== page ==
If your finger is currently hovering over the “send” button while you frantically proofread your latest work correspondence, get ready for an announcement you didn’t know you’ve been waiting for. Gmail is rolling out a new feature that’ll allow you to (wait for it) schedule emails for a later date and time without needing to use a third-party app, like Boomerang. And as someone who struggles with email anxiety, this feels like the first time the service is finally doing me a solid. (The platform turns 15 years old this month, and it spent 10 of those years low-key ruining my life.)
In 2009, I was informed that MGAnimePrincess, my AOL screen name, was maybe an unprofessional moniker to appear on college applications. But once I traded it in for a more poised (and more lackluster) address, email was never the same. No longer would I delight in the chime of “You’ve got mail,” promising kind correspondence from some long-distance friend or chain mail appealing to true love or death (no middle ground), because with Gmail, things were all business, all the time.
Enter my email anxiety: After college applications gave way to job applications, Gmail became increasingly overwhelming. Composing the a message to, say, a prospective employer is scary in its own right, but hitting send? Forget about it. It’s straight-up terrifying because there’s no going back. So I often engaged in a procrastination-bolstering tango with the send button, which usually went something like this:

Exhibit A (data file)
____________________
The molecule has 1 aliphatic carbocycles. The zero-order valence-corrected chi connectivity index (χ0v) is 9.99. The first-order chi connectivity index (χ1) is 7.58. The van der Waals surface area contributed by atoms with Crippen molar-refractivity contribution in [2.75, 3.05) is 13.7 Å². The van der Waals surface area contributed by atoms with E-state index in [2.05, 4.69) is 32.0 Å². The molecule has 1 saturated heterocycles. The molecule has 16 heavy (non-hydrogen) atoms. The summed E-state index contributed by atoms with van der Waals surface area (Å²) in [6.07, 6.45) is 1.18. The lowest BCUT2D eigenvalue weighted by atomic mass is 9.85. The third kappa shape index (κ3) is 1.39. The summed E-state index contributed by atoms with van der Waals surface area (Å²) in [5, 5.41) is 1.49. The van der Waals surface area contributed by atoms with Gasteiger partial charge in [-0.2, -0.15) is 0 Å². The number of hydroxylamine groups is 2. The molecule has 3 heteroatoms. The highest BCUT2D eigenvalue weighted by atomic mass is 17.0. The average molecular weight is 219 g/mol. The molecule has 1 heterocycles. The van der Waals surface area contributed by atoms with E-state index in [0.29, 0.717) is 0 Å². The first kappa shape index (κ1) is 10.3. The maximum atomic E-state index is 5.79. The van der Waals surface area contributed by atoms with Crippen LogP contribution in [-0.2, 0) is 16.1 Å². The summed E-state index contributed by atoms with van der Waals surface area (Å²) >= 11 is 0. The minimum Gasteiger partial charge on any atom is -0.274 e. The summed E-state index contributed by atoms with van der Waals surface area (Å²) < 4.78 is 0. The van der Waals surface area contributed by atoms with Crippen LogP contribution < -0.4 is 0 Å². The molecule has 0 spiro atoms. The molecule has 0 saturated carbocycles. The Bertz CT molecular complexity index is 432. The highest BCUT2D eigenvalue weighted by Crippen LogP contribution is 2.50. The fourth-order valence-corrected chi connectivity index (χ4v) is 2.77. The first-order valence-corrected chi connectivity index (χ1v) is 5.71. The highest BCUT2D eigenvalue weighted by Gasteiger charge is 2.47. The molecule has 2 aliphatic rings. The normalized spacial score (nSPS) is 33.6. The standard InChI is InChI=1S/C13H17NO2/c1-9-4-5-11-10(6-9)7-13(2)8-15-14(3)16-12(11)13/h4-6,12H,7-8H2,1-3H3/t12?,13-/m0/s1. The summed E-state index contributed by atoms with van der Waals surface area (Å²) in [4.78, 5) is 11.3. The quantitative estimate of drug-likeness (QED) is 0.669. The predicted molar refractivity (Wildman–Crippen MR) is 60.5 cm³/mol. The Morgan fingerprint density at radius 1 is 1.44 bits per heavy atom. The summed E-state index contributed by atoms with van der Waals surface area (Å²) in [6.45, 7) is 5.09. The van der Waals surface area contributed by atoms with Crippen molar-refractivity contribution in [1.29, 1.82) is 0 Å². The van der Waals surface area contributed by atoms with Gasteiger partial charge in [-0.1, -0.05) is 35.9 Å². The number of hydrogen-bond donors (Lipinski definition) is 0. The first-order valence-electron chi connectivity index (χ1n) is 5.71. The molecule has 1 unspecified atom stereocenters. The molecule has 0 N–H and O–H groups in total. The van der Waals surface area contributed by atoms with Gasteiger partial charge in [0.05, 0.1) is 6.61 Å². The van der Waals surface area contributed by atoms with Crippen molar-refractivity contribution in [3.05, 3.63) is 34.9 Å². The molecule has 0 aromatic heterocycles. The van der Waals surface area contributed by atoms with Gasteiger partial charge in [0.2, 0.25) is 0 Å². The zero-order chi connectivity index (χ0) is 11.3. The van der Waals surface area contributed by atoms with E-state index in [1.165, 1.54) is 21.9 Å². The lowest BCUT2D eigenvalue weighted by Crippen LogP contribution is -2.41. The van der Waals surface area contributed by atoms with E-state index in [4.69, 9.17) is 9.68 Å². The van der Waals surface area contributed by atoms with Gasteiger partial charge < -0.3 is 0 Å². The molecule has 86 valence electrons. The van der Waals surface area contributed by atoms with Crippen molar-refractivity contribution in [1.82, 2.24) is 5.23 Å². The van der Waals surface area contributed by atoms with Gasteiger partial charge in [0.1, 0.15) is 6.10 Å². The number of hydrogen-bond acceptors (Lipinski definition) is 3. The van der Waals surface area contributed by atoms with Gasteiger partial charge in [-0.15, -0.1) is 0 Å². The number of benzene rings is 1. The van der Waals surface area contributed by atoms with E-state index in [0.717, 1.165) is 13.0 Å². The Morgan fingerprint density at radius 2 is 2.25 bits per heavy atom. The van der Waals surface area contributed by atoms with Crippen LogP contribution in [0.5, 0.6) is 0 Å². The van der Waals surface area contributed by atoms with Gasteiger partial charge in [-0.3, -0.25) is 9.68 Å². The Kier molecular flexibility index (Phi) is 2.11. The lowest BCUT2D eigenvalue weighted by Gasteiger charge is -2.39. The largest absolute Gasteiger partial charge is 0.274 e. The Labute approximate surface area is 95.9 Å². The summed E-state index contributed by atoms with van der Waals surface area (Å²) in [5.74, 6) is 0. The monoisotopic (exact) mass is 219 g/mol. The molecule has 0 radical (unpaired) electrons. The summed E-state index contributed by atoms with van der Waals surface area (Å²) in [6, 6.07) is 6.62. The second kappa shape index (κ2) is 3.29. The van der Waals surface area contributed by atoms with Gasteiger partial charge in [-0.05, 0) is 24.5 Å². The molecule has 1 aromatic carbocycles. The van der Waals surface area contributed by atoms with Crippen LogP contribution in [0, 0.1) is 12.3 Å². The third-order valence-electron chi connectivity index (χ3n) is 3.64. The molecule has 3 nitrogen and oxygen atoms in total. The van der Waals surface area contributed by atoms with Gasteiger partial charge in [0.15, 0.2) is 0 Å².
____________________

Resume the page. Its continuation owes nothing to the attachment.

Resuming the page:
What if I send and they don’t respond? What if I send and they do respond and they’re mean? What if I send and what I sent has an embarrassing typo? What if I send and I sound like some flowery moron? What if I send and I accidentally attach the wrong file? What if it’s that picture of me sprawled out, Courtney Love-style, that one night with all the absinthe and brie? Okay, phew, it’s the right file. I’ll send.
Gmail’s scheduling feature takes the edge off permanence. Sure, once the email hits its scheduled time of departure, it’s gone. But hitting schedule feels far less scary than hitting send.
Obviously, I can’t not send any emails, and it’s straight-up exhausting to do that tortured tango on the reg, which is precisely why Gmail’s forthcoming scheduling feature is so sexy. It takes the edge off permanence. Sure, once the email hits its scheduled time of departure, it’s gone. But hitting schedule feels far less scary than hitting send. It simultaneously gives me the opportunity to revisit my message while also helping me put it out of mind. Plus, it allows me to work ahead, so if I want someone to receive an email first thing in the morning, when it’ll be fresh at the top of an inbox, I don’t need to toss and turn all night remembering to do it. (I guess this contradicts the call to action to stop emailing after work hours to promote mental health, but one problem at a time, kids.)
Furthermore, if I receive someone’s out-of-office automated-response message, I no longer feel the responsibility to double-email into a brick wall or remember that they get back from Thailand April 8 and I can re-send then. I can simply write my email and schedule it out for April 8 like magic.
Still, even with this update, we’ll never go back to the glory days of email, when our inboxes remained in single digits, and Tom Hanks could catfish Meg Ryan without conflict. At worst, email is a nightmare stress factory; at best, a professional tool for communication. And thanks to the ability to schedule outbound messages, maybe it can skew more toward the latter. (Of course, there’s no word on when the new tool will actually reach your inbox, but the rough estimate is “soon.” Maybe Google scheduled the update. Ugh.)
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